This material was provided by Yovanni A. Cataño-Lopera, Research Associate at University of Illinois at Urbana-Champaign.
A water reclamation plant serving a population of around 1.3 million people in a service area of 142.4 square miles had been, through its history, experiencing non-uniform distribution of grit among its tanks. In particular, more grit was making it to two of its tanks, nos. 11 and 12. The problem of uneven distribution of grit persisted even after the original 12 tanks were replaced by 6 aerated tanks in 1997. To counter the problem of grit overloading in the 6th grit tank (formerly tanks 11 and 12), the inlet to the tanks has to be throttled, which gives rise to loss of capacity of the grit chamber. Since the problem persisted after replacement of the grit tanks with aerated tanks, the need to study the hydrodynamics of the water distribution system became apparent.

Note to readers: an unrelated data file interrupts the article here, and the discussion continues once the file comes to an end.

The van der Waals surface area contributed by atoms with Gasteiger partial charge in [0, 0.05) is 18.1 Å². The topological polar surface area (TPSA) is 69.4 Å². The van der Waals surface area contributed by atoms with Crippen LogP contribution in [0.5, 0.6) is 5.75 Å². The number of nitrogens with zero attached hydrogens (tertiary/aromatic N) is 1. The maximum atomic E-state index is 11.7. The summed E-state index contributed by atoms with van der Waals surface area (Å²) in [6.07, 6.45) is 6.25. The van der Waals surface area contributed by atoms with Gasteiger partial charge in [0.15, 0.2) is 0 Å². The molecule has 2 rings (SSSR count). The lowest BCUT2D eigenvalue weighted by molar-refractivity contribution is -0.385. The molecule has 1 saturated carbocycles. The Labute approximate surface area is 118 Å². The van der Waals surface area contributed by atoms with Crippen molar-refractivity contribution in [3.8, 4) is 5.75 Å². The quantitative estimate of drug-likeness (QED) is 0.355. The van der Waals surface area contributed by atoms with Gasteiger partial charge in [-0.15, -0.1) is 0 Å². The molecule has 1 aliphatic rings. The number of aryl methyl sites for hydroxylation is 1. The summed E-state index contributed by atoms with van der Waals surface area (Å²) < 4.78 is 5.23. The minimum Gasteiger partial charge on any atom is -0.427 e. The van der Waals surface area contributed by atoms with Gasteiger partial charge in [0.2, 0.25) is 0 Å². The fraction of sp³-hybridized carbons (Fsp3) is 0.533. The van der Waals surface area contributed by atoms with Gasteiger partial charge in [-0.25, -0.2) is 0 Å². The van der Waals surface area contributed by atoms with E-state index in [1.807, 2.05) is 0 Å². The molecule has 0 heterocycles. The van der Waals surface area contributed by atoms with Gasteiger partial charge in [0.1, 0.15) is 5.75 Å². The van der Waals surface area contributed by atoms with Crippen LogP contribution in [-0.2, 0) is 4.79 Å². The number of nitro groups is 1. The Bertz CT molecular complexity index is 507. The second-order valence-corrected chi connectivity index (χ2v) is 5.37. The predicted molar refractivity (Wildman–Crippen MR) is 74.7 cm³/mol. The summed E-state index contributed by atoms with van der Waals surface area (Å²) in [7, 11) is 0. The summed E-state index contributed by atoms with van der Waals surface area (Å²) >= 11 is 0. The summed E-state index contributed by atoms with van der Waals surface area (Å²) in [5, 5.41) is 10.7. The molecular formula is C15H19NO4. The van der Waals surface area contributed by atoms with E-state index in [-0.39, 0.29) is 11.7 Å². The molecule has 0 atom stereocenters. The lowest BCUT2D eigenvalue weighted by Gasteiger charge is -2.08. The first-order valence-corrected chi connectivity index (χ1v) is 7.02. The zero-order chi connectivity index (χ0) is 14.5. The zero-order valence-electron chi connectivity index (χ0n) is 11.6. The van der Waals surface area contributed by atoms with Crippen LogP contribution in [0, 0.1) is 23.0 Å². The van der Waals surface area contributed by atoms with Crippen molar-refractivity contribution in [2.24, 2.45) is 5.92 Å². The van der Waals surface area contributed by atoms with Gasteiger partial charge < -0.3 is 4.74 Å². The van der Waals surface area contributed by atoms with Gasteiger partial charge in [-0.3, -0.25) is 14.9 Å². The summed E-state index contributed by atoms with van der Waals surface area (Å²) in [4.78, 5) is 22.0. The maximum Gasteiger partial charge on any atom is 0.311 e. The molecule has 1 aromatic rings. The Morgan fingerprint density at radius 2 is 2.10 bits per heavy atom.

Computational fluid dynamics simulations of the flow going into the aerated grit tank were prepared using FLOW-3D. It was observed that for higher pumping rates (Q ≥ 225 mgd) the flow in the distribution system became unsymmetrical with relatively lower velocities on the southern side of the distribution system (where the 6th grit tank is located). Because a lower velocity of water entering the grit chamber produces higher grit deposition, the results gives an initial idea about the origin of the problem. A continuous input of suspended sediment at the chamber inlet tunnel is being investigated with the help of FLOW-3D for different pumping rates and the results show that asymmetry in the sediment diverted to chamber 6 is more pronounced as flow discharge increases.
For visualization as well as post-processing of the simulation data, Tecplot 360 by Tecplot was used.
Learn more about modeling water & environmental applications using FLOW-3D.